Zenith Model 3000-1 TransOceanic Radio (1965)

     

This is the second-newest TransOceanic radio in my collection. Zenith made only one model after this, the R-7000, which appeared in three model variations into the early 1980s.

The Model 3000 is a nine-band radio, including AM, seven shortwave bands, and—for the first time in any TransOceanic—FM. It was introduced in the 1963 model year and manufactured until 1971, when it was replaced by the R-7000.

The detachable WaveMagnet was finally eliminated in this model to make room for the extra FM circuitry. The WaveMagnet name is still used, however, embossed on the integral antenna mounted beneath the handle. You can read more about WaveMagnets in my Clipper article.

From the front, the 3000 is instantly distinguishable from 1000 by its big square nameplate on the lower left of the cover. Model 1000 covers are plain.

This radio still has the original book, which slips into a compartment in the front cover. Inside the book in my set is a little sheet of paper on which the original owner logged many shortwave stations from around the world.

I removed the battery pack from the rear photo to give a better view of the radio's internals. As with the model 1000, the pack occupies the lower right area as seen from the rear.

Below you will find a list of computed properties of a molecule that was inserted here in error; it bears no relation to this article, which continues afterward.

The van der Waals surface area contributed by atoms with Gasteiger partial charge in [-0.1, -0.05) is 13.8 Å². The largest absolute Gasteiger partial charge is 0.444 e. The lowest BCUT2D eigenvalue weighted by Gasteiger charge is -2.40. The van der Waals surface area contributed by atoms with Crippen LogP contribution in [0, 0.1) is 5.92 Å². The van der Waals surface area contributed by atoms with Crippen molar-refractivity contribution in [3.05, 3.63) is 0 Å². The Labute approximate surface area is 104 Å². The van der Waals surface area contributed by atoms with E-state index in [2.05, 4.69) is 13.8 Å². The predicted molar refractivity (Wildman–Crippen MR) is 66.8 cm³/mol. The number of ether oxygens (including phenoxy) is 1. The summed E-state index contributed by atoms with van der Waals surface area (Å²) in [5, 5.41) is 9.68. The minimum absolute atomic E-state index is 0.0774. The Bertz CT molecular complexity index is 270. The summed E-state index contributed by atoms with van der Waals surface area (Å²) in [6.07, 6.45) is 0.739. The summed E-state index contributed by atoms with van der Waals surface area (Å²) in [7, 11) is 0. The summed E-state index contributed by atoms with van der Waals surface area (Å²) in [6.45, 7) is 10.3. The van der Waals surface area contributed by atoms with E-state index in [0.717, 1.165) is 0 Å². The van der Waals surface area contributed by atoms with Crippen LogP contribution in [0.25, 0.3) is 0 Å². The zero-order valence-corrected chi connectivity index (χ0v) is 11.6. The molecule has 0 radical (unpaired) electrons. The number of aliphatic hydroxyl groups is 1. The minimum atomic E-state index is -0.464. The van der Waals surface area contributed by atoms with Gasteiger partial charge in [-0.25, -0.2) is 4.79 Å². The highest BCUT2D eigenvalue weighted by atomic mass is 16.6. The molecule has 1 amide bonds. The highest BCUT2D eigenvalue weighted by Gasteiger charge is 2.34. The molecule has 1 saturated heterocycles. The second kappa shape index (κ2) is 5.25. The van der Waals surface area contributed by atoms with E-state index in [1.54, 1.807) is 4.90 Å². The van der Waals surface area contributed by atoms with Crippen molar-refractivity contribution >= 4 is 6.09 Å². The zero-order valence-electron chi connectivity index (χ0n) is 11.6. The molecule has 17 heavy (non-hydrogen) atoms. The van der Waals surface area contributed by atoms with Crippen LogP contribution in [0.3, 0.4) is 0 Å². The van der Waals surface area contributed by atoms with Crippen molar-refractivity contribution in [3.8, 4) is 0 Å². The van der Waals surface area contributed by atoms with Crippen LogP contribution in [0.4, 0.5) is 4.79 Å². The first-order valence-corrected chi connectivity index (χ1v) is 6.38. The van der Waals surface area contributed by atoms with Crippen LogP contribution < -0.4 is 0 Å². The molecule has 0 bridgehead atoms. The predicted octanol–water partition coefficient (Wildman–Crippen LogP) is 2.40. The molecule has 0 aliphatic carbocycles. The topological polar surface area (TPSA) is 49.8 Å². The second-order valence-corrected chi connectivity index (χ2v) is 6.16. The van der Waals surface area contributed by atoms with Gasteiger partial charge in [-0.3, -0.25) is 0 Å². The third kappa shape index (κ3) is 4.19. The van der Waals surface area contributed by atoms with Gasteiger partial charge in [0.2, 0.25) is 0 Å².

On the back cover of both 1000 and 3000 models is white lettering with the radio's name and model number. If you have a model 1000-1 or 3000-1 TransOceanic, the -1 indicates that it can accept an external AC adapter power supply. Any adapter can be used, if it supplies 9 volts DC with a 3/32-inch diameter male plug whose tip is negative. The specs call for a 12-volt adapter, but many modern 12-volt adapters supply more than 12 volts. Your radio will run just fine—and more safely—at 9 volts.

It's easy to add an AC adapter to any solid-state TransOceanic that doesn't have a jack. The book Zenith TransOceanic, the Royalty of Radios explains how to do this.

I happen to own two 3000 TransOceanics. The first one was purchased as part of a collection of about a dozen assorted TOs. I picked up the second one at a garage sale. At the amazingly low price of $5, I just couldn't resist!

The 3000 is a great-performing radio, with excellent audio. I use mine regularly during the summertime, when working in the yard or simply relaxing in the sun.

This model is fairly common and you should be able to find a nice one in original condition for around $100, or perhaps less. As with the 1000, its weak points are the fragile carrying handle (always carry the radio from the bottom!) and thin chrome plating, which tends to blister.

If you wish to restore the electronics on one of these radios, you should get a schematic to guide your work and help you understand the electronics. TransOceanic service manuals can be obtained from Nostalgia Air or one of the other sources listed in our Parts page.

©1995-2014 Philip I. Nelson, all rights reserved